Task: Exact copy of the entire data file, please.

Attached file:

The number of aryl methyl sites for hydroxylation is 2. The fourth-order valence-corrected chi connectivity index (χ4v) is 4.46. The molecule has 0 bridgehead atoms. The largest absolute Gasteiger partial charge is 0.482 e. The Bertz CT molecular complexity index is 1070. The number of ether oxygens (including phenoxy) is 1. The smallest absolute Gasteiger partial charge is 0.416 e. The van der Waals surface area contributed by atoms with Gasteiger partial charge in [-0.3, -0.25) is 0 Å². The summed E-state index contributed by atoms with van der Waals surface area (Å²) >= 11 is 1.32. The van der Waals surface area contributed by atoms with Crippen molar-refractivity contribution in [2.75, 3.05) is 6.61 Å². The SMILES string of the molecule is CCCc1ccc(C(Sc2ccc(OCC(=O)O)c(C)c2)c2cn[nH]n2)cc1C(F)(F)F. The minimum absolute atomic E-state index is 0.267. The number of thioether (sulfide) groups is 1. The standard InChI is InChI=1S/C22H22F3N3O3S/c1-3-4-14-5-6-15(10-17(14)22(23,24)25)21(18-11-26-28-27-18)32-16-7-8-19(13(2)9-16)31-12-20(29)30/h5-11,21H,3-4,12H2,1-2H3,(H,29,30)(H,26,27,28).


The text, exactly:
The number of aryl methyl sites for hydroxylation is 2. The fourth-order valence-corrected chi connectivity index (χ4v) is 4.46. The molecule has 0 bridgehead atoms. The largest absolute Gasteiger partial charge is 0.482 e. The Bertz CT molecular complexity index is 1070. The number of ether oxygens (including phenoxy) is 1. The smallest absolute Gasteiger partial charge is 0.416 e. The van der Waals surface area contributed by atoms with Gasteiger partial charge in [-0.3, -0.25) is 0 Å². The summed E-state index contributed by atoms with van der Waals surface area (Å²) >= 11 is 1.32. The van der Waals surface area contributed by atoms with Crippen molar-refractivity contribution in [2.75, 3.05) is 6.61 Å². The SMILES string of the molecule is CCCc1ccc(C(Sc2ccc(OCC(=O)O)c(C)c2)c2cn[nH]n2)cc1C(F)(F)F. The minimum absolute atomic E-state index is 0.267. The number of thioether (sulfide) groups is 1. The standard InChI is InChI=1S/C22H22F3N3O3S/c1-3-4-14-5-6-15(10-17(14)22(23,24)25)21(18-11-26-28-27-18)32-16-7-8-19(13(2)9-16)31-12-20(29)30/h5-11,21H,3-4,12H2,1-2H3,(H,29,30)(H,26,27,28).